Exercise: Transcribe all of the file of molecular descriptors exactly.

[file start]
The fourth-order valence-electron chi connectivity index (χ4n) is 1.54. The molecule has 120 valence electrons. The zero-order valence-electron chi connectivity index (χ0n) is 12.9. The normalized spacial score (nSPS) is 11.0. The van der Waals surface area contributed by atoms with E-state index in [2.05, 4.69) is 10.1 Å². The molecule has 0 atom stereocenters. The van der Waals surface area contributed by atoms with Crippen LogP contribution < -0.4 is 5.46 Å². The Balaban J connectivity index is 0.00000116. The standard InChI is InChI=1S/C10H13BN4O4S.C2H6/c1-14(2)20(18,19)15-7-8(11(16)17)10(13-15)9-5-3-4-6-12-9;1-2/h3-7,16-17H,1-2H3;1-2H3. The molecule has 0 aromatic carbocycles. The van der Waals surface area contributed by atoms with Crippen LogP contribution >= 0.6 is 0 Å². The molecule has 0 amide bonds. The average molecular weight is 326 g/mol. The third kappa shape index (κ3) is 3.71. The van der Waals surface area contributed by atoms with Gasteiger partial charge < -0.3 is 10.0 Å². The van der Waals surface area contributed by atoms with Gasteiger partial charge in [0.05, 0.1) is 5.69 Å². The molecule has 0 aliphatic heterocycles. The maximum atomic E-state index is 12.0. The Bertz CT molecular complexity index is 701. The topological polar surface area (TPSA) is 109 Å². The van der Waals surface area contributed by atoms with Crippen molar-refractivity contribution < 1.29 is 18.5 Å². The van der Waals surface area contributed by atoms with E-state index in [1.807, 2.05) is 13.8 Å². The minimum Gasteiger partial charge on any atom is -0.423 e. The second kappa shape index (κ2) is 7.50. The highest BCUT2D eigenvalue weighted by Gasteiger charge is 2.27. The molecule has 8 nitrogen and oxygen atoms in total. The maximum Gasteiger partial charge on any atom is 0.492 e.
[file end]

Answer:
The fourth-order valence-electron chi connectivity index (χ4n) is 1.54. The molecule has 120 valence electrons. The zero-order valence-electron chi connectivity index (χ0n) is 12.9. The normalized spacial score (nSPS) is 11.0. The van der Waals surface area contributed by atoms with E-state index in [2.05, 4.69) is 10.1 Å². The molecule has 0 atom stereocenters. The van der Waals surface area contributed by atoms with Crippen LogP contribution < -0.4 is 5.46 Å². The Balaban J connectivity index is 0.00000116. The standard InChI is InChI=1S/C10H13BN4O4S.C2H6/c1-14(2)20(18,19)15-7-8(11(16)17)10(13-15)9-5-3-4-6-12-9;1-2/h3-7,16-17H,1-2H3;1-2H3. The molecule has 0 aromatic carbocycles. The van der Waals surface area contributed by atoms with Crippen LogP contribution >= 0.6 is 0 Å². The molecule has 0 amide bonds. The average molecular weight is 326 g/mol. The third kappa shape index (κ3) is 3.71. The van der Waals surface area contributed by atoms with Gasteiger partial charge < -0.3 is 10.0 Å². The van der Waals surface area contributed by atoms with Gasteiger partial charge in [0.05, 0.1) is 5.69 Å². The molecule has 0 aliphatic heterocycles. The maximum atomic E-state index is 12.0. The Bertz CT molecular complexity index is 701. The topological polar surface area (TPSA) is 109 Å². The van der Waals surface area contributed by atoms with Crippen molar-refractivity contribution < 1.29 is 18.5 Å². The van der Waals surface area contributed by atoms with E-state index in [1.807, 2.05) is 13.8 Å². The minimum Gasteiger partial charge on any atom is -0.423 e. The second kappa shape index (κ2) is 7.50. The highest BCUT2D eigenvalue weighted by Gasteiger charge is 2.27. The molecule has 8 nitrogen and oxygen atoms in total. The maximum Gasteiger partial charge on any atom is 0.492 e.